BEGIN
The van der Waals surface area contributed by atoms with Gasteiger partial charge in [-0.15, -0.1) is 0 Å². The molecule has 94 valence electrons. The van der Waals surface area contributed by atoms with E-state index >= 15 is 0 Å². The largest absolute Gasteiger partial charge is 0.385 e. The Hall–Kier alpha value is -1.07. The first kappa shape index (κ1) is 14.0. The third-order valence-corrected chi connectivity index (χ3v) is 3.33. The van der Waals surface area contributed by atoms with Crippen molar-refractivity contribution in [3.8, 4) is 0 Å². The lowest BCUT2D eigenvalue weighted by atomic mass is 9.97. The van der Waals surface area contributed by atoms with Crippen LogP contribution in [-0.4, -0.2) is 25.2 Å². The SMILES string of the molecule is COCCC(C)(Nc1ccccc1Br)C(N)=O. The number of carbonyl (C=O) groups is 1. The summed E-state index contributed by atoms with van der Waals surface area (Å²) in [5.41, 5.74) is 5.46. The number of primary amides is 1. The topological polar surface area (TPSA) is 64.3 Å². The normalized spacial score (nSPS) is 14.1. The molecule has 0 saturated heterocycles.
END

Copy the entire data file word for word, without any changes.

The van der Waals surface area contributed by atoms with Gasteiger partial charge in [-0.15, -0.1) is 0 Å². The molecule has 94 valence electrons. The van der Waals surface area contributed by atoms with E-state index >= 15 is 0 Å². The largest absolute Gasteiger partial charge is 0.385 e. The Hall–Kier alpha value is -1.07. The first kappa shape index (κ1) is 14.0. The third-order valence-corrected chi connectivity index (χ3v) is 3.33. The van der Waals surface area contributed by atoms with Crippen molar-refractivity contribution in [3.8, 4) is 0 Å². The lowest BCUT2D eigenvalue weighted by atomic mass is 9.97. The van der Waals surface area contributed by atoms with Crippen LogP contribution in [-0.4, -0.2) is 25.2 Å². The SMILES string of the molecule is COCCC(C)(Nc1ccccc1Br)C(N)=O. The number of carbonyl (C=O) groups is 1. The summed E-state index contributed by atoms with van der Waals surface area (Å²) in [5.41, 5.74) is 5.46. The number of primary amides is 1. The topological polar surface area (TPSA) is 64.3 Å². The normalized spacial score (nSPS) is 14.1. The molecule has 0 saturated heterocycles.